and left. They justify all these by insisting that what they have been
confiscating are all "contrabands". Such include transistor radios,
ballpens, paper clips, blunt scissors, artwork and handicraft materials and
products, sewing needles, shaving razors, small shaving mirrors, toothbrushes
with long handles, nailcutters, belts, rice cookers, cooking stoves, lighters,
branded vitamins, and even money. Practically all these have been essential
necessities for our humane existence and daily needs as inmates.

makes their confiscations and their justification of the confiscations all the
more absurd is that most of those items confiscated were brought in with the
official permission of the local jail authorities, or else were bought from the
local jail personnel’s cooperative store.

peace consultants and political prisoners, led in making complaints against the
absurd and cruel confiscations and many other human rights violations committed
by the "greyhound" operatives of the national jail authorities. In
reprisal the latter ordered the confiscation of the typewriter that we used to
type our complaints. The national director of the Bureau of Jail Management and
Penology (BJMP) all the more absurdly tried to justify the confiscation of the
typewriter, claiming that typewriters are also considered as

In very stark contrast, in the more
than seven years I was detained here at Camp Bagong Diwa, during the Marcos
martial law regime, there were no issues at all here about the categorization
of any of the belongings of political prisoners as "contrabands". We
were, without any question and controversy, allowed radios, typewriters, all
writing/artwork/handicraft equipment and materials, all cooking equipment and
tools, all tools and materials for personal hygene, and many other things that
national jail authorities and their "greyhound" operatives now
one-track-mindedly, absurdly and in fascist mindset and manner keep
categorizing and confiscating as "contrabands".

Very ironically, during the period
of actual fascist dictatorship, as political prisoners here at Camp Bagong
Diwa, we then actually never went through such absurd and fascist
"greyhound" operations and confiscations that the present national
jail management and forces have now been committing against us and keep
justifying, contrary to our political and human rights, and contrary even to
ordinary sensibility.

To make us feel "at home"
as "guests of the state", the buildings we were confined in here
during the Marcos martial law regime had no cells and iron bars, but only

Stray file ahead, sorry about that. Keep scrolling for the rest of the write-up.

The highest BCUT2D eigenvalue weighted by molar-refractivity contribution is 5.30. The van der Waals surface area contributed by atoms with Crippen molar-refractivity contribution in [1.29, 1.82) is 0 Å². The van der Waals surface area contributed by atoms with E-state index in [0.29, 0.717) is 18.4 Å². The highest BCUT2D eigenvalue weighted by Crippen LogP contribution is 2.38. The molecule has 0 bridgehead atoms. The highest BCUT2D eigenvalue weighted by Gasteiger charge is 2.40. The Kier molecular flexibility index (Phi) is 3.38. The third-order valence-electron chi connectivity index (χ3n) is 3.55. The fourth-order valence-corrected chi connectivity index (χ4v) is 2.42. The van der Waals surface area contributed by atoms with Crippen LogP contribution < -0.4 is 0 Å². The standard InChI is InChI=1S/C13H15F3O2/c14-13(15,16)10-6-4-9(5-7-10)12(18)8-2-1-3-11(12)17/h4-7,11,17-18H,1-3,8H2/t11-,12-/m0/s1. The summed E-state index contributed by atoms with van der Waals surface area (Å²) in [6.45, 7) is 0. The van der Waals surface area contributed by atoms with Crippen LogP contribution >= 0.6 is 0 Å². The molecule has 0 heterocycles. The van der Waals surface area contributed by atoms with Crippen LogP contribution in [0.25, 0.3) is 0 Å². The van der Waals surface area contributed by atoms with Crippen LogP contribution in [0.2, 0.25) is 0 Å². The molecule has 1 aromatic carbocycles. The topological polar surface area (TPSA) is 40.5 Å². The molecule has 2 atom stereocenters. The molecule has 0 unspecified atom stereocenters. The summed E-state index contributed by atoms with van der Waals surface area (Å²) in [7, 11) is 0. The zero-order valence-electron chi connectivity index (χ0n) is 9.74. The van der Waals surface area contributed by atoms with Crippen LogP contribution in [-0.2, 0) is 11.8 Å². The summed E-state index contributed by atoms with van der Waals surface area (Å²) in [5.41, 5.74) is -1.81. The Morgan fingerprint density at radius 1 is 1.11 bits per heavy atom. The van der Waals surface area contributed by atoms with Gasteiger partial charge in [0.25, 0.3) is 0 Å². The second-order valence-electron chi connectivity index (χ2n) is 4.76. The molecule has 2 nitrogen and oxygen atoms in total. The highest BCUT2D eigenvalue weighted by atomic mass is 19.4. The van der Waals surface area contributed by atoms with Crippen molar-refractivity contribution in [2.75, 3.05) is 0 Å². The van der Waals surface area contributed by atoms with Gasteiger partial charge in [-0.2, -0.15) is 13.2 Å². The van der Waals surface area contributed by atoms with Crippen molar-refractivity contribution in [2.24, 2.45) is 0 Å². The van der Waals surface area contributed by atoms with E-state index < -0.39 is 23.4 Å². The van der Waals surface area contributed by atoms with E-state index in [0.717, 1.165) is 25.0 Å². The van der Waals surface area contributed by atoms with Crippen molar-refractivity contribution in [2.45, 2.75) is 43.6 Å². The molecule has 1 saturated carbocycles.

individual rooms made of wood, that were locked from inside. The main gate of
the buildings we were confined in would, however, be locked from the outside at

We were then also given more
"freedom" within our jail area. We were allowed whole daytime access
to wide grounds, where on our own we could have sunning, engage in sports,
exercise, and other activities, and also tend to vegetable gardens and raise
poultry within a wide-open five-hectare space around our jail buildings. Very
much unlike now, when we are not at all given access to grounds outside our
very cramp jail buildings, and are instead confined most of the time to a
tight, narrow two-by-forty meters corridor of one wing of one floor of the jail
buildings, where there are a series of control gates, that are padlocked
practically the whole day. Only occasionally, at present, are we allowed access
to the rooftop for sunning and exercise, and for only a very limited time.

We were allocated entire floors of
buildings for kitchen activities, mess halls, television rooms, a library (with
a free daily supply of fresh newspapers), and a couple of production areas
(with machines and tools, like cutters and hammers, to make handicrafts and art
work, and even shoe repairs, and the like). Given the mentality of today’s jail
authorities, practically all of these would not be given way to.

We used to run our own cooperative
store, where goods are sold without any markup at all. Unlike now, where the
local jail personnel own and run their exclusive cooperative store, and charge
us at more than double the market prices of goods.

So that we could ourselves determine
what to make for our meals and control our own food budget and purchases, we
were then given, in cash, a daily food budget of P12 per detainee, the present
equivalent of which is more than P250 – more than five times our present already
very stingy nominal daily food budget of P50, or more than 25 times the real
worth of our present even more stingy actual daily food ration.

No different at all from the others,
the present post-martial law government has only been putting on a democratic
fascade, and in reality continues to hold a big number of political prisoners –
despite its repeated denials – and treats us all with persistent fascist
mindsets, policies and rules, that, in terms of our experiences as political
prisoners here at Camp Bagong Diwa, have ironically been even worse than during
the "normalization" period of the Marcos martial law regime.

All these only reflect how fascism
still rules in essence in the county beneath the fascist veil of
pseudo-democratic regimes that have taken over after the fall of the
   the Marcos fascist regime. All these only
reveal that true democracy and real freedom still need to be fought for all
out, in the interest of the entire oppressed people in the country.

September 23, 2014